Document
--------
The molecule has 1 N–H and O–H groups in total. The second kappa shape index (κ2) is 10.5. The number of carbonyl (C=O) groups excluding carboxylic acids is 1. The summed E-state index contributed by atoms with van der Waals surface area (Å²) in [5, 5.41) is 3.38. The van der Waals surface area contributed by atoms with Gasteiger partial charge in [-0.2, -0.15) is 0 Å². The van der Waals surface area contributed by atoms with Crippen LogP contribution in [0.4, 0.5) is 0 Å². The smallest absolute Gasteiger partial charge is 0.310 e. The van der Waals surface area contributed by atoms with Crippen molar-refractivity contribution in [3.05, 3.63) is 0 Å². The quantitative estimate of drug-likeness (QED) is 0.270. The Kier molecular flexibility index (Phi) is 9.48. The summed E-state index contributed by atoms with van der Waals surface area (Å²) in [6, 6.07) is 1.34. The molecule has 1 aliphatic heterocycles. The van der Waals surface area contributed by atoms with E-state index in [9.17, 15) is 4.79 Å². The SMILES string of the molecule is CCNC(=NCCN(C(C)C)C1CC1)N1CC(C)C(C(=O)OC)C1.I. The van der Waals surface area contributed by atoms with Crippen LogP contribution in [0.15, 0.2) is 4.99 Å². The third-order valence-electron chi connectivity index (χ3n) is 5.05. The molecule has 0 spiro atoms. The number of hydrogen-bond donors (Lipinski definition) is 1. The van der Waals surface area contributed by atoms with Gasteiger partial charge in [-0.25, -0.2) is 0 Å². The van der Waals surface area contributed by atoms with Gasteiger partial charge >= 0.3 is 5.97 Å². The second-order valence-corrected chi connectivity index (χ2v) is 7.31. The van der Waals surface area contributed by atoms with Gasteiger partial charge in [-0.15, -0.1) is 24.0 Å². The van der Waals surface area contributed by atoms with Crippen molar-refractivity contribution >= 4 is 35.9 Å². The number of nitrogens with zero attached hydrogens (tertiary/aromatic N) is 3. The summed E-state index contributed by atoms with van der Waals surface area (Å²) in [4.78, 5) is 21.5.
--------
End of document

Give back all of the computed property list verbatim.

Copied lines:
The molecule has 1 N–H and O–H groups in total. The second kappa shape index (κ2) is 10.5. The number of carbonyl (C=O) groups excluding carboxylic acids is 1. The summed E-state index contributed by atoms with van der Waals surface area (Å²) in [5, 5.41) is 3.38. The van der Waals surface area contributed by atoms with Gasteiger partial charge in [-0.2, -0.15) is 0 Å². The van der Waals surface area contributed by atoms with Crippen LogP contribution in [0.4, 0.5) is 0 Å². The smallest absolute Gasteiger partial charge is 0.310 e. The van der Waals surface area contributed by atoms with Crippen molar-refractivity contribution in [3.05, 3.63) is 0 Å². The quantitative estimate of drug-likeness (QED) is 0.270. The Kier molecular flexibility index (Phi) is 9.48. The summed E-state index contributed by atoms with van der Waals surface area (Å²) in [6, 6.07) is 1.34. The molecule has 1 aliphatic heterocycles. The van der Waals surface area contributed by atoms with E-state index in [9.17, 15) is 4.79 Å². The SMILES string of the molecule is CCNC(=NCCN(C(C)C)C1CC1)N1CC(C)C(C(=O)OC)C1.I. The van der Waals surface area contributed by atoms with Crippen LogP contribution in [0.15, 0.2) is 4.99 Å². The third-order valence-electron chi connectivity index (χ3n) is 5.05. The molecule has 0 spiro atoms. The number of hydrogen-bond donors (Lipinski definition) is 1. The van der Waals surface area contributed by atoms with Gasteiger partial charge in [-0.25, -0.2) is 0 Å². The van der Waals surface area contributed by atoms with Gasteiger partial charge >= 0.3 is 5.97 Å². The second-order valence-corrected chi connectivity index (χ2v) is 7.31. The van der Waals surface area contributed by atoms with Gasteiger partial charge in [-0.15, -0.1) is 24.0 Å². The van der Waals surface area contributed by atoms with Crippen molar-refractivity contribution >= 4 is 35.9 Å². The number of nitrogens with zero attached hydrogens (tertiary/aromatic N) is 3. The summed E-state index contributed by atoms with van der Waals surface area (Å²) in [4.78, 5) is 21.5.